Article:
Merkle was recently named Search/Performance Marketing Agency of the Year, our fourth win in six years from the team at MediaPost. We’re honored to receive this award, knowing that the competition for this nod is always stiff, and are excited to accept this award on behalf of our clients, team members, and partners who work tirelessly to turn big ideas into strategies that deliver positive results.
Throughout the year, we aimed to build on innovation that was already underway to fight the ultimate headwind of 2022 (and, most likely, 2023): inflation. With consumer needs more varied than ever, we held tight to our core belief that building the best customer experience, with robust data, sophisticated technology, and smart people, is what moves business forward.
As you’re planning for next year, here are a few of the search trends top of mind for us that we hope can help guide your thought process.
Search marketers should know their users inside and out.
- Search is about content plus context and intent. On its own, a search query is fairly helpful for guessing what content the user might find useful. But context and intent are what really move the needle. For example, what does someone searching for “pizza” want? Pizza brand reviews (location = grocery store)? A recipe (behavior = frequent Pinterest user)? Pizza delivery (location = home, time of day = 6pm)? There is so much data search marketers can use to better understand what the user actually needs and supply the content that will deliver. We’ve built tools and processes to improve understanding in this area – and our teams and clients are thrilled by the results.
- Search has a new imperative to collect first-party data. With third-party cookies on the way out, search is uniquely positioned to bolster brands’ customer data. Users purposefully engage with search, so every interaction is highly intentional and offers insight into timing signals and interest. Clicks are considered a first-party cookie, meaning the advertiser has a consented ability to tag the consumer’s browser and use that information to improve their customer experience and future interactions with the brand. In this unique position, search marketers have a responsibility to the organization to capture high-intent first-party data and use it across the marketing ecosystem.
Automation must be embraced, but humans still matter.
- Elevate the algorithm with unique business insights. Humans are still critical for maximizing the power of automation. There are unique aspects of a business that a search engine algorithm could never learn on its own. Search marketers must focus on unearthing, curating, and cleaning that data to inject it into the algorithms powering their campaigns.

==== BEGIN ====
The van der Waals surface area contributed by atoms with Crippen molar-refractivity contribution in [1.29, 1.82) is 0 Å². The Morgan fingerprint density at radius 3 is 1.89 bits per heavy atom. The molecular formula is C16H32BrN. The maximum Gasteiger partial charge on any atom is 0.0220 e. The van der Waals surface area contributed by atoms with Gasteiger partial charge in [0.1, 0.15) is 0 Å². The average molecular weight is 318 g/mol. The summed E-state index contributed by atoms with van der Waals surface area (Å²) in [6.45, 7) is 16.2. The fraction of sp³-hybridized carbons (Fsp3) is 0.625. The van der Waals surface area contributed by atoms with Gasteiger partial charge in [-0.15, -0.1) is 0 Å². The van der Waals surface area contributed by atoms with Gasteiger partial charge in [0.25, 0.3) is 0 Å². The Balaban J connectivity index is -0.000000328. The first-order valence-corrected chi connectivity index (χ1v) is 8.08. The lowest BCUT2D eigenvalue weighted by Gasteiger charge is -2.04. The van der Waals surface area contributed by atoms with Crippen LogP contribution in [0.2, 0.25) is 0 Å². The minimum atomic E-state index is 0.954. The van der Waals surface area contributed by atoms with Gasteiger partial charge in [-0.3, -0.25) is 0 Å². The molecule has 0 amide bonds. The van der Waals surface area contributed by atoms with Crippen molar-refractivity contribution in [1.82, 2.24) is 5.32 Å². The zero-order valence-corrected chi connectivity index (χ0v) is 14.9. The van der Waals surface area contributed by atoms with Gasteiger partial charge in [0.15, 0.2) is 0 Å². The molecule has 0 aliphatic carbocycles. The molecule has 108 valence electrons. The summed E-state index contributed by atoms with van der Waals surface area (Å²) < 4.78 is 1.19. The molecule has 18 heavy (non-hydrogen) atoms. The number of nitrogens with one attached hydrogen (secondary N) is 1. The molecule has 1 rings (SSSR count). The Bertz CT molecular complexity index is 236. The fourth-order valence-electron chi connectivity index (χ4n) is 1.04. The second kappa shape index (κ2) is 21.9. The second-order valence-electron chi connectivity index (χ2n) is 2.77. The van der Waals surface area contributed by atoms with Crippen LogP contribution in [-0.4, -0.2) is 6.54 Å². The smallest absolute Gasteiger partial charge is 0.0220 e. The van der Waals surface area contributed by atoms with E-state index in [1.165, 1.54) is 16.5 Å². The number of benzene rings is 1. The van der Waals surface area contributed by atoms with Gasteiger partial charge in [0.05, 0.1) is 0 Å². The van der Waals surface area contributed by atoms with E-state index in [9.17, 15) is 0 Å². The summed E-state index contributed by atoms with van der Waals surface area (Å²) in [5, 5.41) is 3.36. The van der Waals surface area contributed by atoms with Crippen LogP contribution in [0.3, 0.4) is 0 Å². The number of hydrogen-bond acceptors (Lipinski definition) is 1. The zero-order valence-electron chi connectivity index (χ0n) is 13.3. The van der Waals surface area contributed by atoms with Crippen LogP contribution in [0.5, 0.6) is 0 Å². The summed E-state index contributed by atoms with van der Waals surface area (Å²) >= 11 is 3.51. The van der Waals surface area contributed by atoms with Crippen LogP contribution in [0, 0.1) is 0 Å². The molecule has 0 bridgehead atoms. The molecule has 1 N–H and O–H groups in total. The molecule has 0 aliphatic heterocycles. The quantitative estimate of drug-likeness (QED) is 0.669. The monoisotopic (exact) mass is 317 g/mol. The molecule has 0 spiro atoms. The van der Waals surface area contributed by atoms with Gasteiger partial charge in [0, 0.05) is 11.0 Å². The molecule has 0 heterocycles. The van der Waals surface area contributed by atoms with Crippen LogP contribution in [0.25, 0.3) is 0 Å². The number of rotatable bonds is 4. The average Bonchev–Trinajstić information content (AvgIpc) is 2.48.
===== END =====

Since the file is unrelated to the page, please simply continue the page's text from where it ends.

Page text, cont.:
- Machine learning drives deeper insights into search behavior. Anyone who’s been in search for a while might recall the satisfaction of finding one meaningful trend after combing through rows and rows in a search term report. Machine learning finds those threads that look insignificant to the human eye but are actually quite impactful when aggregated over a large data set. This is critical in crafting the right experience – understanding not just what users don’t want when they search a certain term, but also what they do.
Measurement should be multi-faceted.
- The right KPI is actually a blend of customer touchpoints. Historically, revenue or conversions were the end-all-be-all for optimization. But every action a prospect or customer takes before the ultimate conversion has value and indicates where a person is in their journey. Whether it’s signing up for a loyalty program or completing a credit application, that action and its value should be part of the optimization metric that decides which search users warrant aggressive investment and which ones don’t.
- Predictive modeling delivers scale and fills in gaps. Like the efficiencies brought by other types of automation, data modeling brings science and scale to what would otherwise be an arduous process. In cases where search data is thinner or the click-to-action curve is longer, predictive modeling can estimate lifetime value and likelihood of conversion while a prospect is still early in the funnel, giving you more time to efficiently engage them through search as they progress down the conversion path.
These pillars will continue to be critical in the new year as platform data becomes less transparent, automation opportunities grow, and consumer needs and behaviors shift. We’re excited to continue building on these ideas and translating them into tangible actions. So, one more time – THANK YOU to everyone whose work contributed toward us receiving this honor. And if you’re interested in learning how you can put some of these concepts into practice at your organization, drop us a note – we’re always happy to chat!